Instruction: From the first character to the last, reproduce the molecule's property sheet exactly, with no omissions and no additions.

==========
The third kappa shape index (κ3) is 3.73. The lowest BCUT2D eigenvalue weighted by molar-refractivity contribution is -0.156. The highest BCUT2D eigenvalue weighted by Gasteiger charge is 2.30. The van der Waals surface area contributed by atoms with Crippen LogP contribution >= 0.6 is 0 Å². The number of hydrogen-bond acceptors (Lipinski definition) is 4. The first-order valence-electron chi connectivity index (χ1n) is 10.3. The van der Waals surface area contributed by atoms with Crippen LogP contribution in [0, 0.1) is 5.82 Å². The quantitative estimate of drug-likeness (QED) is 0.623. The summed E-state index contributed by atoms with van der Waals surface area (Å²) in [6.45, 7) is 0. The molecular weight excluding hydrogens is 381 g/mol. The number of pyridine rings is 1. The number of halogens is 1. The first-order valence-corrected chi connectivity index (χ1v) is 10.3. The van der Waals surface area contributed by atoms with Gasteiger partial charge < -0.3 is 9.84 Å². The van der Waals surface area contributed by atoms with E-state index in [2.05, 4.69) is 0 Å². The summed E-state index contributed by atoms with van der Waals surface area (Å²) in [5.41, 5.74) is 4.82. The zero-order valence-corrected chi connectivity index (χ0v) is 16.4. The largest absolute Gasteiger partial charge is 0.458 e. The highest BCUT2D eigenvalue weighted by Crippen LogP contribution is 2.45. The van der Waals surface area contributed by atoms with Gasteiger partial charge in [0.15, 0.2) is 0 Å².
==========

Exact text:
The third kappa shape index (κ3) is 3.73. The lowest BCUT2D eigenvalue weighted by molar-refractivity contribution is -0.156. The highest BCUT2D eigenvalue weighted by Gasteiger charge is 2.30. The van der Waals surface area contributed by atoms with Crippen LogP contribution >= 0.6 is 0 Å². The number of hydrogen-bond acceptors (Lipinski definition) is 4. The first-order valence-electron chi connectivity index (χ1n) is 10.3. The van der Waals surface area contributed by atoms with Crippen LogP contribution in [0, 0.1) is 5.82 Å². The quantitative estimate of drug-likeness (QED) is 0.623. The summed E-state index contributed by atoms with van der Waals surface area (Å²) in [6.45, 7) is 0. The molecular weight excluding hydrogens is 381 g/mol. The number of pyridine rings is 1. The number of halogens is 1. The first-order valence-corrected chi connectivity index (χ1v) is 10.3. The van der Waals surface area contributed by atoms with Gasteiger partial charge < -0.3 is 9.84 Å². The van der Waals surface area contributed by atoms with E-state index in [2.05, 4.69) is 0 Å². The summed E-state index contributed by atoms with van der Waals surface area (Å²) in [5.41, 5.74) is 4.82. The zero-order valence-corrected chi connectivity index (χ0v) is 16.4. The largest absolute Gasteiger partial charge is 0.458 e. The highest BCUT2D eigenvalue weighted by Crippen LogP contribution is 2.45. The van der Waals surface area contributed by atoms with Gasteiger partial charge in [0.15, 0.2) is 0 Å².